Comments 2

In Finance, an arbitrage opportunity does not require any net investment. This stands in sharp contrast to the financial institution's investment policy in the present paper. I suggest to talk about an informational rent instead of arbitrage profits as the financial institution knows that the depressed price will recover to the fundamental value for sure. Note that the greater the negative shock to the price is the higher is the informational rent to be earned.

Answer 2

Shleifer and Vishny (1997) refer to arbitrage as follows:

“Textbook arbitrage in financial markets requires no capital and entails no risk. In reality, almost all arbitrage requires capital, and is typically risky… professional arbitrage has a number of interesting implications for security pricing, including the possibility that arbitrage becomes ineffective in extreme circumstances, when prices diverge far from fundamental values.”

Other studies - Liu and Longstaff (2004), Liu and Mello (2011), Lewellen (2011) - also use the above concept of arbitrage. This paper also introduces the same concept of arbitrage mentioning as follows:

“The financial market, which is subject to a negative shock, diverges from fundamental values in the short term but converges to fundamental values in the long term. This context provides arbitrage opportunities, allowing a large institution to trade against temporary price deviations.”

As Referee notices, we agree that the driver of profit in this paper is the informational advantage and therefore the profit can be regarded as informational rent. However, we believe that it is appropriate to use the term “arbitrage” because we developed the analysis with focus on arbitrage opportunities and temporary price deviations.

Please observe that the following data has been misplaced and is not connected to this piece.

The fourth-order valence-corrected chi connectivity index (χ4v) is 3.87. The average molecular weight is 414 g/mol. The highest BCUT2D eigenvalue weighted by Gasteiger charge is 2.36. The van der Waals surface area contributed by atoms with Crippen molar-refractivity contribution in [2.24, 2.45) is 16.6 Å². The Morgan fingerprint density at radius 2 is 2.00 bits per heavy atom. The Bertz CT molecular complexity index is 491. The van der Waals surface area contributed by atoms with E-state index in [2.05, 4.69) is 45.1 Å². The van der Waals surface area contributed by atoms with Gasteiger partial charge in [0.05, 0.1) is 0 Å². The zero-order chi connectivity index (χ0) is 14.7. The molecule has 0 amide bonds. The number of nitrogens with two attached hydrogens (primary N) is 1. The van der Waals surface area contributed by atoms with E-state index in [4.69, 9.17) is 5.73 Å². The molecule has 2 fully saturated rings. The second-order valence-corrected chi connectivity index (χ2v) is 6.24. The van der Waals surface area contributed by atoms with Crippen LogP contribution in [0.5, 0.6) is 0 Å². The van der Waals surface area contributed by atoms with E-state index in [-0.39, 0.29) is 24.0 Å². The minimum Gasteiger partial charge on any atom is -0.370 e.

Comments 3

In my view, the relevant driver of the results is not liquidity risk per se but the restriction that the financial institution is unable to borrow funds upon realizing the cash outflow \theta.

Answer 3

As Referee pointed out, some may have access to resources and may be able to invest more when prices diverge further from fundamentals. In general, however, institutional investors are difficult to borrow by credit rationing in situations of market decline or large fund outflows. Brunnermeier and Pedersen (2009) state that, in extreme situations, liquidity spirals could arise when marginal calls forced to sell assets held by financial institutions. As we have witnessed in 2008, the government has eventually bail out financial institutions by credit crunch.